The operation of the adaptive digital filter having the arrangement shown in FIG. 1 will be described hereinafter. FIG. 2 shows an equivalent circuit of FIG. 1 when the output terminal 40C of the switch circuit 40 is connected to the input terminal 40A, and also shows the adaptive digital filter which has been utilized in the related art. Referring to FIG. 2, assume that a magnitude of the analog input signal, a proper coefficient, and an input signal from the input terminal 2 are given as a, K and aK. The input signal aK is supplied to the transmission system 1 whose output signal is converted by the A/D converter 3 and the digital signal serves as a minuend in the subtracter 4. The input signal aK is converted by the A/D converter 7 at a predetermined sampling period. The sampled data is supplied to the delay circuit 11-1. This digital data is given as D0, and the output signals from the delay circuits 11-1, . .. , 11-n are given as D1, . . . , Dn respectively. The respective signals Di (i=0 to n) are multiplied by the multipliers 12-0, . . . 12-n with the coefficient signals C0, C1, . . . , Cn from the coefficient memories 24-0, . . . , 24-n in the correction circuit 20. The products are mixed and amplified by the mixing amplifier 13 and serve as a subtrahend in the subtracter 4. The subtracter 4 performs a subtraction and generates a difference signal eK. The difference signal eK is multiplied by the multiplier 21 in the correction circuit 20 with the correction gain g. The products are multiplied by the multipliers 22-0, . . . , 22n with the input signal D0 and the delayed signals Dj (j=1 `to n). The respective outputs from the multipliers 22-0, . . . , 22-n are added to the current contents Cj (j=0 to n) of the coefficient memories 24-0, . . . , 24-n, respectively, thus updating the coefficients Cj. The above operation is performed in units of sampling periods of the A/D converter 7, so that the coefficients Cj are sequentially corrected. The sequential correction algorithm can be given as follows:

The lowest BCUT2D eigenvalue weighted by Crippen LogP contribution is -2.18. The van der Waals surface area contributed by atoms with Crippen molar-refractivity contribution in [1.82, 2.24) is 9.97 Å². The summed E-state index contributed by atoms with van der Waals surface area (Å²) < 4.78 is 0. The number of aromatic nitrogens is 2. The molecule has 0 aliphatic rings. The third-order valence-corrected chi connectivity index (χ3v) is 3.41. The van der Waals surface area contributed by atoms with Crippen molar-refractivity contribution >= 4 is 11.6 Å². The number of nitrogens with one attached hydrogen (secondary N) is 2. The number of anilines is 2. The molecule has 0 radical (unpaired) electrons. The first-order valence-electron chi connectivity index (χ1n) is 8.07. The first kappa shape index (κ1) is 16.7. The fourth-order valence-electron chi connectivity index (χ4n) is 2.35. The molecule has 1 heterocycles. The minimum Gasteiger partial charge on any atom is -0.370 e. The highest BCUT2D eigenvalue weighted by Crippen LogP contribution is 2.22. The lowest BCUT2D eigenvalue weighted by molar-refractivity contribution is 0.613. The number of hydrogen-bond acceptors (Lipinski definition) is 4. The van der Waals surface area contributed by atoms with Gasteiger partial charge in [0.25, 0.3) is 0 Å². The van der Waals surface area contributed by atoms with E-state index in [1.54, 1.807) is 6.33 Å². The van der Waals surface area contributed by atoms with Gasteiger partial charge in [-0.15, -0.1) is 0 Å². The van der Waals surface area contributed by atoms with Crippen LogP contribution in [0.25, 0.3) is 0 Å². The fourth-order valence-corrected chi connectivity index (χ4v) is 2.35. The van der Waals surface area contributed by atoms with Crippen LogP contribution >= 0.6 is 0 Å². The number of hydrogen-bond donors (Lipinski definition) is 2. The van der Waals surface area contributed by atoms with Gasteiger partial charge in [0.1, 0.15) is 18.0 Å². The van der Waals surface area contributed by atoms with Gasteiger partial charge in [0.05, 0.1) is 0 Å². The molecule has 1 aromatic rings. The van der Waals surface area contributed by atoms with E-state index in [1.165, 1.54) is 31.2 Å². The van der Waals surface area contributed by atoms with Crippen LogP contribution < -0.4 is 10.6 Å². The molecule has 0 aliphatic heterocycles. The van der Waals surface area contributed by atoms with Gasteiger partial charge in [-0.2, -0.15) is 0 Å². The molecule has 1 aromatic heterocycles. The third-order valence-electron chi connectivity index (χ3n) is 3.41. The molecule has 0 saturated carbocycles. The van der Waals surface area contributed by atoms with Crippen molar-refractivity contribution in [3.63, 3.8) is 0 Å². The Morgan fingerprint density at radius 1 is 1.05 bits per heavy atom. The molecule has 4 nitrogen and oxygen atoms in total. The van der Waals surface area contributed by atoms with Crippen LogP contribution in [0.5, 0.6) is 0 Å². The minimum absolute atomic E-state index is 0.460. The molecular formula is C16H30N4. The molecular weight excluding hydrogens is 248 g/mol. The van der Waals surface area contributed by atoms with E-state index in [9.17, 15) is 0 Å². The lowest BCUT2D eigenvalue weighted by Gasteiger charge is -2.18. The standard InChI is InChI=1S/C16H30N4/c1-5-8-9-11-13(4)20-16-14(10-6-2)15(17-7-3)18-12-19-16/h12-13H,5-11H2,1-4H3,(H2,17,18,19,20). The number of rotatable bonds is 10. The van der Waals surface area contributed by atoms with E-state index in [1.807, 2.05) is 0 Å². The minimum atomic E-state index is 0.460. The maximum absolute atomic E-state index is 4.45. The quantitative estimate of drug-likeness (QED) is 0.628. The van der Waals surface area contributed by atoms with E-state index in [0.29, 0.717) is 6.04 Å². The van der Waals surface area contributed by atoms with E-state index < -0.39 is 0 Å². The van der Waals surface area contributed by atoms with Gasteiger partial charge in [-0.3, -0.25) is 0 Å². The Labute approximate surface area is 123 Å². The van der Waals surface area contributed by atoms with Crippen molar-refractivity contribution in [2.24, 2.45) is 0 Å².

Cj.sup.(ν+1)=Cj.sup.(ν) +g·eK·Dj   (1)

where ν is the sampling order of the A/D converter 7. When the level of the input signal aK exceeds an allowable input level of the A/D converter 7, the output of the converter 7 cannot correspond to the input signal. In this case, the input value of the digital filter 10 does not correspond to the input level of the transmission system 1. Errors occurs in eK and Dj in equation (1) and are sequentially accumulated in the coefficient memories 24-0, . . . , 24-n. As a result, the coefficient memories overflow, and the coefficients Cj become indeterminate. Once a divergence state as described above occurs, the coefficients C0 to Cn cannot be corrected to the optimal values even if the level of the input signal is restored to the normal level. The transmission characteristics of the digital filter 10 are thus entirely different from those of the transmission system 1.

The above problem is not limited to the arrangement of FIG. 1 and the algorithm of equation (1). In any sequential correction scheme for adding a correction value to the coefficient at a specific time, the above problem must occur.

The operation of the level detector 30 in the circuit of FIG. 1 will be described hereinafter. The multipliers 31-1 and 31-2 receive the input signal D0 of the first delay circuit 11-1 and the output signal Dn of the last delay circuit 11-n, respectively. The signals D0 and Dn are squared to produce D02 and Dn2. The products D02 and Dn2 are multiplied by the multipliers 32-1 and 32-2 with α(=1/n) to obtain α·D02 and α·Dn2. These signals are subjected to a subtraction in the subtracter 33. A difference signal from the subtracter 33 is added to the output from the mean square memory 35. The sum sequentially updates the contents of the mean square memory 35. The updating algorithm is given as follows:

α·ΣDi+1.sup.2 =α·ΣDi.sup.2 +(α·D0.sup.2 -α·Dn.sup.2)   (2)

where i represents the specific one of the contents of the mean square memory 35 at a specific time.

The contents of the mean square memory 35 are the same as the values obtained by integrating the square of the input signal Di. In accordance with the operation of the subtracter 33 the contents of the mean square memory 35 increase when the input signal level is increased, decrease when the input signal level is decreased, and is held constant when the input signal level is held constant. The output from the mean square memory 35 is supplied to the comparator 36 and is compared with the predetermined value Lm. When the comparator 36 detects that the output of the mean square memory 35 exceeds the predetermined value Lm, the switch circuit 40 is driven through the driver 37 in response to the detection signal from the comparator 36. The output signal eK supplied to the multiplier 21 in the correction circuit 20 is switched by the switch circuit 40 to a signal of logic "0". Since eK becomes "0"equation (1) can be rewritten as follows: